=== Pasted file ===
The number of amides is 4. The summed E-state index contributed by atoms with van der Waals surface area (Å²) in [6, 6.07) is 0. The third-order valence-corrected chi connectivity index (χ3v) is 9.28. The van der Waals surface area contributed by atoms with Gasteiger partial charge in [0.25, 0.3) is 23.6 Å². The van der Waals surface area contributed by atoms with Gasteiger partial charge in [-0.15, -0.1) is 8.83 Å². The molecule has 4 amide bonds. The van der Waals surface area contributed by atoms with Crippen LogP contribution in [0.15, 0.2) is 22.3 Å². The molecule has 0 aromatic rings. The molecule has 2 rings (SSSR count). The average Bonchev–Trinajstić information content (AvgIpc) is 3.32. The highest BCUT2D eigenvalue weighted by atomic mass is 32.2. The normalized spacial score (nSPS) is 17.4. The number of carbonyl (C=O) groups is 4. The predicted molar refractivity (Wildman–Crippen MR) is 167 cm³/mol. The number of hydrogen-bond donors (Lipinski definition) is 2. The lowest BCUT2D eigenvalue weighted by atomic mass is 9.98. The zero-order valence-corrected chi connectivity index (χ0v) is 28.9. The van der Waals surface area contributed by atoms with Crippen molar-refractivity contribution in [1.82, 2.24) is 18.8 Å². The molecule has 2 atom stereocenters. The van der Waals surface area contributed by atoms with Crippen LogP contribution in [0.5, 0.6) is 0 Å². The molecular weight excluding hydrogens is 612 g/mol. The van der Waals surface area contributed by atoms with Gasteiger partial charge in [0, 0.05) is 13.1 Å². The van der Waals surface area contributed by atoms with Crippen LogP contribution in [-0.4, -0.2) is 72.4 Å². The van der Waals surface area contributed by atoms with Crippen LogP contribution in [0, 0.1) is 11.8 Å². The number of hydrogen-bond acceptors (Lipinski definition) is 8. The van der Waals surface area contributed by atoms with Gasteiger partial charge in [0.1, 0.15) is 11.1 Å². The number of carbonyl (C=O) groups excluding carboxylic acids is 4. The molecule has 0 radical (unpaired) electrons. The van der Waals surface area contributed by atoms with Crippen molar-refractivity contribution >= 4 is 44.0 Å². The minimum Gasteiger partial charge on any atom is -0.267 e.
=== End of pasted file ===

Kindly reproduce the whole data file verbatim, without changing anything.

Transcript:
The number of amides is 4. The summed E-state index contributed by atoms with van der Waals surface area (Å²) in [6, 6.07) is 0. The third-order valence-corrected chi connectivity index (χ3v) is 9.28. The van der Waals surface area contributed by atoms with Gasteiger partial charge in [0.25, 0.3) is 23.6 Å². The van der Waals surface area contributed by atoms with Gasteiger partial charge in [-0.15, -0.1) is 8.83 Å². The molecule has 4 amide bonds. The van der Waals surface area contributed by atoms with Crippen LogP contribution in [0.15, 0.2) is 22.3 Å². The molecule has 0 aromatic rings. The molecule has 2 rings (SSSR count). The average Bonchev–Trinajstić information content (AvgIpc) is 3.32. The highest BCUT2D eigenvalue weighted by atomic mass is 32.2. The normalized spacial score (nSPS) is 17.4. The number of carbonyl (C=O) groups is 4. The predicted molar refractivity (Wildman–Crippen MR) is 167 cm³/mol. The number of hydrogen-bond donors (Lipinski definition) is 2. The lowest BCUT2D eigenvalue weighted by atomic mass is 9.98. The zero-order valence-corrected chi connectivity index (χ0v) is 28.9. The van der Waals surface area contributed by atoms with Crippen molar-refractivity contribution in [1.82, 2.24) is 18.8 Å². The molecule has 2 atom stereocenters. The van der Waals surface area contributed by atoms with Crippen LogP contribution in [0.5, 0.6) is 0 Å². The molecular weight excluding hydrogens is 612 g/mol. The van der Waals surface area contributed by atoms with Gasteiger partial charge in [0, 0.05) is 13.1 Å². The van der Waals surface area contributed by atoms with Crippen LogP contribution in [-0.4, -0.2) is 72.4 Å². The van der Waals surface area contributed by atoms with Crippen LogP contribution in [0, 0.1) is 11.8 Å². The number of hydrogen-bond acceptors (Lipinski definition) is 8. The van der Waals surface area contributed by atoms with Gasteiger partial charge in [0.1, 0.15) is 11.1 Å². The number of carbonyl (C=O) groups excluding carboxylic acids is 4. The molecule has 0 radical (unpaired) electrons. The van der Waals surface area contributed by atoms with Crippen molar-refractivity contribution >= 4 is 44.0 Å². The minimum Gasteiger partial charge on any atom is -0.267 e.